7 comments:

Rebecca Davis Winters said...

Hi Stephen! I am immersing myself in Faheyania today. Thanks so much for sharing the music with me! Keep an eye on your mailbox as I am burning something for you... will send out today or tomorrow.

Anonymous said...

hello - i have a variant version of transfiguration - i bought it because it had a different title - forget what it was - its in my loft - as soon as i get a minute i'll send you a picture of it ( unless its of no interest).

Great blog incidentally - johnafhey.com kind of seemed to peter out, so yours is great to see.

Stephen said...

Hi Rebecca! Thanks.

Anon, hello. Thanks for the compliment. What I've put up here is the sequence of sleeves used for the US releases; if you have any variant I'd be very grateful for a picture. However, I am not covering foreign releases (Sonet for example excelled themselves with a truly awful sleeve for a European issue).

I know that the IFC are still developing the johnfahey.com site. I would feel quite lost without their scholarship, as well as their generous contributions here.

David said...

I've got an original Blind Joe Death vinyl. Side A is normal, but you're never going to believe what's on the other side - it's not Fahey, it's not guitar. It's Disco. I'll make a video of it showing you. Unfortunately, I am still in that shit of an institution they call high school.
You can also check out my youtube page to see some of my Fahey stuff. Each video has something to do with him. In the film I made entitled "The Great Chase," the music doesn't come on for a few seconds but when it does it's me playing "Poor Boy Long Ways From Home." Aside from you, no offence to the rest of the Fahey community, I am the biggest Fahey nut you'll find. We should get in contact (I've got some pretty cool rare Fahey stuff/stories). Wonderful site you've put together by the way. Cheers. Oh and here's my youtube:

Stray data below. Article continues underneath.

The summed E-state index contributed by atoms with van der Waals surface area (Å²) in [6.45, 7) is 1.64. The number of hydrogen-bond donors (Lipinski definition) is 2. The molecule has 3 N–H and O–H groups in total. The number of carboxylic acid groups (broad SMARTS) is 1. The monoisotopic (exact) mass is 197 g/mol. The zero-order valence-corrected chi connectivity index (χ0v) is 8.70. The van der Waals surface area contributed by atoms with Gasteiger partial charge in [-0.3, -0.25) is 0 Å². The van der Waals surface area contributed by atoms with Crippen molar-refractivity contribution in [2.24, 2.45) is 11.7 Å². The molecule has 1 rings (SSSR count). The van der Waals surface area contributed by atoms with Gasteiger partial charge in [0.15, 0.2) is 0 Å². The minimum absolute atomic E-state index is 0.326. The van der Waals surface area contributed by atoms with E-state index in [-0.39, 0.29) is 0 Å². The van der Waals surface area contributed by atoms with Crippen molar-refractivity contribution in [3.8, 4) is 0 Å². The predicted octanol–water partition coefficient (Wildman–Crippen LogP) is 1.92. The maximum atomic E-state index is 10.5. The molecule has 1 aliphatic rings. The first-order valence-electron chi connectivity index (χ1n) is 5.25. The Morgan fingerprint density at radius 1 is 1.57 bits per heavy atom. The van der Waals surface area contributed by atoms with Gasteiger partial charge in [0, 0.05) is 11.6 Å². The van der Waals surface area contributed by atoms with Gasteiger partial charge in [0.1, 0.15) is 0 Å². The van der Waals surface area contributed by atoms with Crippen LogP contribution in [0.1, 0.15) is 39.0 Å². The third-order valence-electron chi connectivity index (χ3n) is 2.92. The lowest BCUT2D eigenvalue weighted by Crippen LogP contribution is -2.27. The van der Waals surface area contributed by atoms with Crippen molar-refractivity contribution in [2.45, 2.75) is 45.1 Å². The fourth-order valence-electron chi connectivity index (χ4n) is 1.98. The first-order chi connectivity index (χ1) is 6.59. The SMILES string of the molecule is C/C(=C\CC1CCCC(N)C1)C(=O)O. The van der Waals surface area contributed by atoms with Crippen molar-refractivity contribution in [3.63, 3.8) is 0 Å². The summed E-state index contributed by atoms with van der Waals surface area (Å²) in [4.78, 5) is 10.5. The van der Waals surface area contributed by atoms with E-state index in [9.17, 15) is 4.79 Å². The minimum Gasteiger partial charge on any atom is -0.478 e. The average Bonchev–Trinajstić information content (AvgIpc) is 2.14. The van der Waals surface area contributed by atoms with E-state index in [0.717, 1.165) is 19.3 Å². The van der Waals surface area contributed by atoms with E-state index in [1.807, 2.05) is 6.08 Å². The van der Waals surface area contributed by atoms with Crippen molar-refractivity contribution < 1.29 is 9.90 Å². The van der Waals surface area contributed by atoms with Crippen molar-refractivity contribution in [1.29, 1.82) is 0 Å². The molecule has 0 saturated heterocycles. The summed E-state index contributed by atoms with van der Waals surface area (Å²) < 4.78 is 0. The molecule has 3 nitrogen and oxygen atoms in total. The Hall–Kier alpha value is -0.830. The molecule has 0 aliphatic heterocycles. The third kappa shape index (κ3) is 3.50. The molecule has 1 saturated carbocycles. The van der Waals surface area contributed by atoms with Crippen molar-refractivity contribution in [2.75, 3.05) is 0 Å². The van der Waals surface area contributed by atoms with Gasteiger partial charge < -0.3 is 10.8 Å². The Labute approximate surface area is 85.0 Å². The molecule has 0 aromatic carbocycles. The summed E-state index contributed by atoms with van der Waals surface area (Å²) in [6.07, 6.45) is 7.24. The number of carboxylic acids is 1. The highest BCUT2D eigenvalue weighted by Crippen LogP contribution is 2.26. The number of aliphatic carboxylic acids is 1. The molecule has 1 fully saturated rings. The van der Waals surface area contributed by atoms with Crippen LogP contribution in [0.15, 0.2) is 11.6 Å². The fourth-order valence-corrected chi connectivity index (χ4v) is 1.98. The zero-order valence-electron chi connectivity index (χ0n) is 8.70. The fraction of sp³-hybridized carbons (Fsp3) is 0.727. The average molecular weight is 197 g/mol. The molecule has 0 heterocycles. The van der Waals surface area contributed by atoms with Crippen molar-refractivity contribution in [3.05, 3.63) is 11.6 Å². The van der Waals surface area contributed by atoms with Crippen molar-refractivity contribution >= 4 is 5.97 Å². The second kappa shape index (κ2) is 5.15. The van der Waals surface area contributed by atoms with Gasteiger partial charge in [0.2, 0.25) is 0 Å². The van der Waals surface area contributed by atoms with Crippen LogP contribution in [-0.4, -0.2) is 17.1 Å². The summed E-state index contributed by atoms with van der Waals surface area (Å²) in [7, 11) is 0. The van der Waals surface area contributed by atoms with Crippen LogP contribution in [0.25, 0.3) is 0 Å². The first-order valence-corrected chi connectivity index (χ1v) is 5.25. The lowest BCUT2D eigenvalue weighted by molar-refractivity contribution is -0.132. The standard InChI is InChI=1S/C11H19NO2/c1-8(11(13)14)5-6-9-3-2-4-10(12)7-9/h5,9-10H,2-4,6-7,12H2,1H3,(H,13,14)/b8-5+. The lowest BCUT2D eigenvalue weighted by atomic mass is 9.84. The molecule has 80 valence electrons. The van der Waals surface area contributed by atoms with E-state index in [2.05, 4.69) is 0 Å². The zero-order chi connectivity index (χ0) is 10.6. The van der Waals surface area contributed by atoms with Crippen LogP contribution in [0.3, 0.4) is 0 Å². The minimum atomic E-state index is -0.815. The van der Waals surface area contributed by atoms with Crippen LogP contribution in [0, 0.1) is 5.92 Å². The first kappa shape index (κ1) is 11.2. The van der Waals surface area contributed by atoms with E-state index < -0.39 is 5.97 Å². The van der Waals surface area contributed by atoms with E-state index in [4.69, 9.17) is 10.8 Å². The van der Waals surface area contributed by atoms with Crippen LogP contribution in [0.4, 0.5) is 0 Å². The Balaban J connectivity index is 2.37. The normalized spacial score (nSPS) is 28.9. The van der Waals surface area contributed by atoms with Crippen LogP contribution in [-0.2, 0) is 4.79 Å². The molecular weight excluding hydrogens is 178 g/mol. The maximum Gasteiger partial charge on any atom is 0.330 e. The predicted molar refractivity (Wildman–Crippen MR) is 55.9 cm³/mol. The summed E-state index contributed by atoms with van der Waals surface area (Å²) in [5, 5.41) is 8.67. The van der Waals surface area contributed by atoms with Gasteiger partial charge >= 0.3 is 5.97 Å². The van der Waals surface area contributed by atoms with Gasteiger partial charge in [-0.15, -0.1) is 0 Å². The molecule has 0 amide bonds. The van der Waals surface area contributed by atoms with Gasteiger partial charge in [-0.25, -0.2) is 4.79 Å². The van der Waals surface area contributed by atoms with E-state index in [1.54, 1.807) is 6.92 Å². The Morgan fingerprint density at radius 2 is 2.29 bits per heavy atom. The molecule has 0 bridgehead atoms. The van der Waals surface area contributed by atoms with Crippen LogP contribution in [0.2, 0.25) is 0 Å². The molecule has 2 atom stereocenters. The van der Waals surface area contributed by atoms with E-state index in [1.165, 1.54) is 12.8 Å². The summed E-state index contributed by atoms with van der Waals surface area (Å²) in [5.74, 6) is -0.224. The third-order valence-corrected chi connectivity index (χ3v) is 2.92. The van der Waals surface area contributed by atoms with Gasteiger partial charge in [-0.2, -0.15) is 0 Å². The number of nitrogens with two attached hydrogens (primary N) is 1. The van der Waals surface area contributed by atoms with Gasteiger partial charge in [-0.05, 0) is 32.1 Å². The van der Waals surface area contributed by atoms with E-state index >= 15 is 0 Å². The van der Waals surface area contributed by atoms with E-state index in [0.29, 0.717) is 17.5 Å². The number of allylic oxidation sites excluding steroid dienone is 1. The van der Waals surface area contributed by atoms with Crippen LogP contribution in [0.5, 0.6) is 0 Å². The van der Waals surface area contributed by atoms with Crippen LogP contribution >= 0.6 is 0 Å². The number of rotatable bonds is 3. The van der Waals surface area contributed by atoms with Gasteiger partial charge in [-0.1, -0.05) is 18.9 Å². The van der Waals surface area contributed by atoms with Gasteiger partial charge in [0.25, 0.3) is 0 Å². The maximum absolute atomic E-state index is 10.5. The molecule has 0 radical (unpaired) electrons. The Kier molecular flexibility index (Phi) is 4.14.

http://www.youtube.com/user/Arsenal123456123

Stephen said...

David, a belated response I'm afraid. Another visitor has reported a similar mis-press, dating from the Chrysalis era; that record was pressed at Columbia Records, Terre Haute, and the error would have occurred there (they pressed for many companies).

Anonymous said...

Me again :-):
I'm wondering that you don't mention the brown vinyl pressing. Is it really from 1965?

Stephen said...

I'm aware that there is a copy of 'Transfiguration' up on eBay at the moment (it started at a pretty hefty, but now it's reducing price) that claims to be a 1965 pressing in 'brown vinyl'. It can't be from 1965 since no copies on Riverboat whatever were pressed until 1966, and the copy concerned is in a 1970s sleeve (the address on the back of the sleeve is Cambridge rather than Boston - I asked).

All the Riverboat-labelled copies of this album are pressed from semi-translucent coloured vinyl of a rather murky colour which I would describe as purplish (they appear black until held up to the light). As far as I know, there is no other specific 'brown vinyl' pressing, although I could of course be wrong.